- The Washington Times
Thursday, July 14, 2022

Gov. Larry Hogan has been making the rounds ahead of a possible 2024 presidential run and saying voters want less radioactive — and more centered — political leaders.

His argument will be tested Tuesday in his political backyard when Republican primary voters decide whether to back his former commerce secretary, Kelly Schulz, or go with Delegate Dan Cox, the preferred candidate of former President Donald Trump.

“If he puts chips on the table, it is better that his candidate comes across and wins than not,” said Tom Rath, a longtime New Hampshire Republican Party strategist who has been keeping tabs on Mr. Hogan and other anti-Trump Republicans eyeing White House runs.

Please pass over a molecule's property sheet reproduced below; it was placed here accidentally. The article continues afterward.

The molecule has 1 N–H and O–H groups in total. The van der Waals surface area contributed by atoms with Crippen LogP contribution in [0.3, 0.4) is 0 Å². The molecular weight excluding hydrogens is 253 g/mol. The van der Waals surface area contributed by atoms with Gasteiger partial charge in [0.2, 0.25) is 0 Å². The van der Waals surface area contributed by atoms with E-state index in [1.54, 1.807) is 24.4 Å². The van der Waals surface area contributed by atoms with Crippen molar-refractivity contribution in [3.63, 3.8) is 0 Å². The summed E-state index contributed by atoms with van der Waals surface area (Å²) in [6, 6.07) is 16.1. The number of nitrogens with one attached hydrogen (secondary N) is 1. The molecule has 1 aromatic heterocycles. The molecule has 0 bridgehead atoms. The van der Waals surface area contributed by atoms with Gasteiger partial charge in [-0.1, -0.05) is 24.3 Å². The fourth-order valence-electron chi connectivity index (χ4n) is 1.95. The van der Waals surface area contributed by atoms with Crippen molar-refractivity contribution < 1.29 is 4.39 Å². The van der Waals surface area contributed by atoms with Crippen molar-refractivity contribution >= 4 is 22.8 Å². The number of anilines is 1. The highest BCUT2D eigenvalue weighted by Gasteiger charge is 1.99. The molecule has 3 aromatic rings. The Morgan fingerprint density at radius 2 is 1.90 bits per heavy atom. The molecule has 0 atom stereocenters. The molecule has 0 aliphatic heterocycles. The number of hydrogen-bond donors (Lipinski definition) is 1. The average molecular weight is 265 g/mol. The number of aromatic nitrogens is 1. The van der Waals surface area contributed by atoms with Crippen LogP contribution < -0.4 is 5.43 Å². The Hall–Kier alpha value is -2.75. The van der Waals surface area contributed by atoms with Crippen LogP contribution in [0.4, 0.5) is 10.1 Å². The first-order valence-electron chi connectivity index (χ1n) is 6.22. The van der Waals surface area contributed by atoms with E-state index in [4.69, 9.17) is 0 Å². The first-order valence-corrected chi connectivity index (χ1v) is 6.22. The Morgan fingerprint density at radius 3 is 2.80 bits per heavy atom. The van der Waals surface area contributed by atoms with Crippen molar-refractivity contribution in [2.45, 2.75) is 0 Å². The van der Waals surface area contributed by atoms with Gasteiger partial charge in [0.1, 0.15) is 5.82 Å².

In other words, bragging rights are on the line.

Polls show a tight race for the Republican nomination, which also includes Delegate Robin Ficker and lawyer Joe Werner. 

The race for the Democratic nomination also is shaping up to be a down-to-the-wire race featuring state Comptroller Peter Franchot, former anti-poverty nonprofit CEO Wes Moore and former Labor Secretary Tom Perez.

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The crowded Democratic field also includes former state Attorney General Doug Gansler, former Education Secretary John King, former nonprofit executive Jon Baron and former Obama White House staffer Ashwani Jain.

Mr. Trump this week reiterated his support for Mr. Cox. He told his loyal supporters that the conservative Republican will prove Maryland is “much more red than anyone would ever know or believe.”